Last year at BlogHer I had the chance to meet Ted Rubin, co-author of Return on Relationship, in person, but didn’t take it.http://www.youtube.com/watch?v=TTm5jhlYhTs&feature=player_embedded
Here are a few things to consider in addition to just posting articles and working the SEO angle… four places to concentrate to enhance engagement:
1. User-Friendly Navigation: Keeping your blog easy to navigate with intuitive category labels will help people find the information they seek much faster. Here again, doing your research on what your customers are looking for is essential. Also, make it easy for readers to leave comments and share your posts on various channels.
There are some new buzzwords in marketing going around, everything from “Collaborative Marketing” to “Relationship Marketing,” and even “Branded Content.” But what do those phrases really mean and how can today’s businesses take advantage of them?
Well, we all know that consumers are becoming more and more contemptuous of push advertising, which has traditional marketers scrambling to find a magic bullet to replace it. But with what? When social came along and marketers mistakenly tried to force push advertising messages there, the failures were huge.
What did this last round of Super Bowl ads do for the brands who created them? In my opinion, not much—when you consider the colossal price tag of the ads compared to brand perception. This past year a 30-second spot cost $4M to air, not counting the costs for an agency to produce it.
According to MediaLife, $1.85 billion was spent on these ads over the past 10 years, and all the while TV viewership has flattened. So who really benefits?
It’s a wild and crazy social media world out there. Small businesses, big brands, celebrities and everyone in between continues to struggle to find the right balance of engagement and sharing in social media (some with grace, others… not so much). So, who knocked it out of the park and who struck out in social media in the past few weeks?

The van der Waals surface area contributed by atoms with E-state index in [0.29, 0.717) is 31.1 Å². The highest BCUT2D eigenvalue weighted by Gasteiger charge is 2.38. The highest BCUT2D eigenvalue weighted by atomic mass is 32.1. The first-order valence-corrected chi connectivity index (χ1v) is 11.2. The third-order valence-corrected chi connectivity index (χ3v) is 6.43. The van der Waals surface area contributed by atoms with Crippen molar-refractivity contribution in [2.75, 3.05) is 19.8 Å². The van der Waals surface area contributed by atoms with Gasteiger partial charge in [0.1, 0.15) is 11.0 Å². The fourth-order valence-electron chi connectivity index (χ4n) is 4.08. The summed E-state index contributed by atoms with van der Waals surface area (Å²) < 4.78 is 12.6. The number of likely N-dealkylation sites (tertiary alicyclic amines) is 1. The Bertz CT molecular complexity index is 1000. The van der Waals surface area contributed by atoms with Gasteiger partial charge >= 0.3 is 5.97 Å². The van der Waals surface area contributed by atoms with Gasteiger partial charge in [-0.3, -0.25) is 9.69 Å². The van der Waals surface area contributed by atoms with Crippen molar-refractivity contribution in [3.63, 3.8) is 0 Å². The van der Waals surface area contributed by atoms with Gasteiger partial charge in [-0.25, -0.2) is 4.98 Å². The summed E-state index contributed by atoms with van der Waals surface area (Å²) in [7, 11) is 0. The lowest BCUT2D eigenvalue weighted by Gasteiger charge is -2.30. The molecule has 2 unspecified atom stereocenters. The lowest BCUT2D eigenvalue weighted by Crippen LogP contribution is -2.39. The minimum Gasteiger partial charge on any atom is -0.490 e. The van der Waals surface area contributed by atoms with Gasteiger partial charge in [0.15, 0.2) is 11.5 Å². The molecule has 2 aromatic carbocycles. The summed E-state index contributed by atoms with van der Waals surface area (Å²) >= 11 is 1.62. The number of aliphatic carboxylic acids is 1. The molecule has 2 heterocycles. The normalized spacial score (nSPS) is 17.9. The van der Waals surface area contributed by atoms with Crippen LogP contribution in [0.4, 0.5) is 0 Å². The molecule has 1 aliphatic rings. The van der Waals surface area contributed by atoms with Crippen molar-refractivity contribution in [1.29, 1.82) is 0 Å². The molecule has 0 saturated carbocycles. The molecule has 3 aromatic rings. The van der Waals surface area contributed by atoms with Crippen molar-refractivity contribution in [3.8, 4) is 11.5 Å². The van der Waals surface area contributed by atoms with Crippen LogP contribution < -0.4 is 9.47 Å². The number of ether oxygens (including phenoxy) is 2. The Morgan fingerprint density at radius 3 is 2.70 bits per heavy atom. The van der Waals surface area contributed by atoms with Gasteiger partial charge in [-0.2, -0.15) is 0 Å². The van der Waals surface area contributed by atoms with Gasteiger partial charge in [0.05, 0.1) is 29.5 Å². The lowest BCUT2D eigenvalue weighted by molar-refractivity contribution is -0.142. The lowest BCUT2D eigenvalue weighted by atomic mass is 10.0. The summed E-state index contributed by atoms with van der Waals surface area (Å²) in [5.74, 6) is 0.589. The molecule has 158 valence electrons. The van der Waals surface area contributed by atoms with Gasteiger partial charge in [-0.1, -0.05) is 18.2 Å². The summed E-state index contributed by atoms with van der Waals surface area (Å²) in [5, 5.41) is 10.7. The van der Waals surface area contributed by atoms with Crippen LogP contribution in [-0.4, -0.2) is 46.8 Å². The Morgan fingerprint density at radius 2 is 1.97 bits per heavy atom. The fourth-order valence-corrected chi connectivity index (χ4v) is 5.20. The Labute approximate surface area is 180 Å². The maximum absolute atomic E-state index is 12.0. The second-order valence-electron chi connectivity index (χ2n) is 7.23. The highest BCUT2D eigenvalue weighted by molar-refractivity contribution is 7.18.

Here are a few notable items that gave me cause for pause:
Missed the Mark (by a mile)
I recently circulated a Facebook Post where I announced that my corporate title at Collective Bias was soon to change from CSMO (Chief Social Marketing Officer) to CHO. But I didn’t explain further, and it got everyone guessing what CHO stood for.
It was a great exercise. People guessed all KINDS of things, such as:
Last year I embarked on a journey with my friend and co-author Kathryn Rose to put into words what Return on Relationship really means. And after months of hard work, I’m very excited that our new book, Return on Relationship: Relationships are the New Currency; Honor Them, Invest in Them, and Start Measuring Your ROR has finally come to fruition, and will be launched January 29th!
Now, you’ve heard me talking about ROR for years, but this is the first time that the concept has been thoroughly discussed from more than just my point of view. Kathryn brings a fresh, practical perspective, and together we explore the depth and breadth of relationship building for businesses.
Originally posted at Collective Bias Blog
by John Andrews
Most of today’s senior business leaders and marketers developed much of their perspective during the dot com boom of the late 90s and early 2000s. It is little wonder then that when approaching social marketing the solution for most folks is rooted in technology. The same with most start-ups that are still pursuing the model of aggregating a huge audience, using “Big Data” to spot patterns of groups and selling ads. People buy more stuff and we get a ridiculous valuation.
I read a post last week debating whether QR codes are a fad or a marketing trend ripe for growth. My thought was… REALLY?